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26 January 2023

Low pay, harassment, mice: no wonder Westminster staff want to strike

The latest front for industrial action could be parliament itself.

By The Chatterer

Parliament is a dysfunctional place to work. The building is falling down. The electricity often fails. There are so many mice in the corridors that staff have been asked not to bring food into the office. Sexual abuse scandals abound.

Now MPs’ staff are threatening to go on strike over pay. The parliamentary staff branch of Unite, which includes parliamentary assistants, researchers, office managers and caseworkers in constituency offices, is exploring options for industrial action after claiming their pay increase had been set at 4.9 per cent – around half the rate of inflation.

The workers are in a tricky position because of their unique employment arrangements. Parliamentary staffers are not actually employed by parliament. Each MP is given a staff budget, which is decided by the Independent Parliamentary Standards Authority (Ipsa) and a panel of MPs chaired by the Speaker. MPs then decide how they use that budget to hire their employees. The rules were changed in recent years, meaning Ipsa sets staff pay unless an MP opts out.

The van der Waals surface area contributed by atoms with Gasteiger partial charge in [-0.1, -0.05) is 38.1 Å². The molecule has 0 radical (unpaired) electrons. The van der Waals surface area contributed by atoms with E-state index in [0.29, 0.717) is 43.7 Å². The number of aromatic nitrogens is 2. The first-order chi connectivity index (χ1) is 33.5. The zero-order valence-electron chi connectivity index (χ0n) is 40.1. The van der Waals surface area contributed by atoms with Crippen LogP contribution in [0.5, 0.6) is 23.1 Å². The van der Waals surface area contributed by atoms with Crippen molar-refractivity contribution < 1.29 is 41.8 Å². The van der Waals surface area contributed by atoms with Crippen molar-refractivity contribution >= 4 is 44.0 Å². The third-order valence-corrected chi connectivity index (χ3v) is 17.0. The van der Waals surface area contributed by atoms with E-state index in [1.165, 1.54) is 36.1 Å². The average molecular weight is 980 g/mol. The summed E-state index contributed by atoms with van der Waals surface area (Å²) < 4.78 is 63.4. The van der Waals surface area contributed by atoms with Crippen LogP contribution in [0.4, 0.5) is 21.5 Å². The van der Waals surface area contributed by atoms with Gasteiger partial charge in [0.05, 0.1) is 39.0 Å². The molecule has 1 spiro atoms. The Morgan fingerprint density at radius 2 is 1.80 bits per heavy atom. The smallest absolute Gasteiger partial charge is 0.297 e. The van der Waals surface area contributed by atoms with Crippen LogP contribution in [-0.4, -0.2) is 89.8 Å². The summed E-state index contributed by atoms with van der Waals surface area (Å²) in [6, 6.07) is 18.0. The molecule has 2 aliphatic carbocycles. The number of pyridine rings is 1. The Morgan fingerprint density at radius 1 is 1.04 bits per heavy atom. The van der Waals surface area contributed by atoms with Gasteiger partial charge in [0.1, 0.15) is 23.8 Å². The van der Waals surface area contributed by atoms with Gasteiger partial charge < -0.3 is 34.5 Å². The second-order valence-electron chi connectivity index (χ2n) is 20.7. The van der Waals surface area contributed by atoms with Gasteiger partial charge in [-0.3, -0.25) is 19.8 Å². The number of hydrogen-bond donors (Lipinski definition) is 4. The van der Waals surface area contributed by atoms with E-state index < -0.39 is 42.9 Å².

Ipsa has denied that the 4.9 per cent figure was correct. Its said the final pay increase had not yet been agreed. The union claims the figure has been approved by Ipsa internally but needs to be signed off by the Speaker’s panel.

The mood among the staff employed by the House of Commons, rather than MPs, is bleak as well. A survey seen by the New Statesman from October found that 8 per cent of staff reported being bullied or harassed in the past twelve months. One union source said staffers bear the brunt of growing resentment towards Westminster. “Caseworkers are taking on the role of social workers,” they said.

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The branch is seeking legal advice from Unite and is meeting next Thursday to discuss their response. If they do decide to strike, the union branch is facing a pay negotiation with 650 different employers. And Mick Lynch thinks he has it hard. 

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[See also: Why Labour thinks it has solved the Brexit conundrum]

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